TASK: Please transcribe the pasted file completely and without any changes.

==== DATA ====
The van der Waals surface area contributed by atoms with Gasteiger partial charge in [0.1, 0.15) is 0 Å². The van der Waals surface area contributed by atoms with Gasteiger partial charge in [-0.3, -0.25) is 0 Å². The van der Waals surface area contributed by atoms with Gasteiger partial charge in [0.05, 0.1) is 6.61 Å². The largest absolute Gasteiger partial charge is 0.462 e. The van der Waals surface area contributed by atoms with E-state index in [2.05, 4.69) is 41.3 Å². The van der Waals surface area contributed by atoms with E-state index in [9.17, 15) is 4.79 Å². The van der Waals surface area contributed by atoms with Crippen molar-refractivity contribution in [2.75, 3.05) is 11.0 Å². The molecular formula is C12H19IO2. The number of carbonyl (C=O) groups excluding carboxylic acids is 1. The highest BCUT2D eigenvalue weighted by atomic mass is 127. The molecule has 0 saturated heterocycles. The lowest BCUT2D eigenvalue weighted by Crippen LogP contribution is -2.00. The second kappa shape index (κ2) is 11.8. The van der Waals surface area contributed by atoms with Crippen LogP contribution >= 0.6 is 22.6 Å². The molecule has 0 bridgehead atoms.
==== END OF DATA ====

The van der Waals surface area contributed by atoms with Gasteiger partial charge in [0.1, 0.15) is 0 Å². The van der Waals surface area contributed by atoms with Gasteiger partial charge in [-0.3, -0.25) is 0 Å². The van der Waals surface area contributed by atoms with Gasteiger partial charge in [0.05, 0.1) is 6.61 Å². The largest absolute Gasteiger partial charge is 0.462 e. The van der Waals surface area contributed by atoms with E-state index in [2.05, 4.69) is 41.3 Å². The van der Waals surface area contributed by atoms with E-state index in [9.17, 15) is 4.79 Å². The van der Waals surface area contributed by atoms with Crippen molar-refractivity contribution in [2.75, 3.05) is 11.0 Å². The molecular formula is C12H19IO2. The number of carbonyl (C=O) groups excluding carboxylic acids is 1. The highest BCUT2D eigenvalue weighted by atomic mass is 127. The molecule has 0 saturated heterocycles. The lowest BCUT2D eigenvalue weighted by Crippen LogP contribution is -2.00. The second kappa shape index (κ2) is 11.8. The van der Waals surface area contributed by atoms with Crippen LogP contribution >= 0.6 is 22.6 Å². The molecule has 0 bridgehead atoms.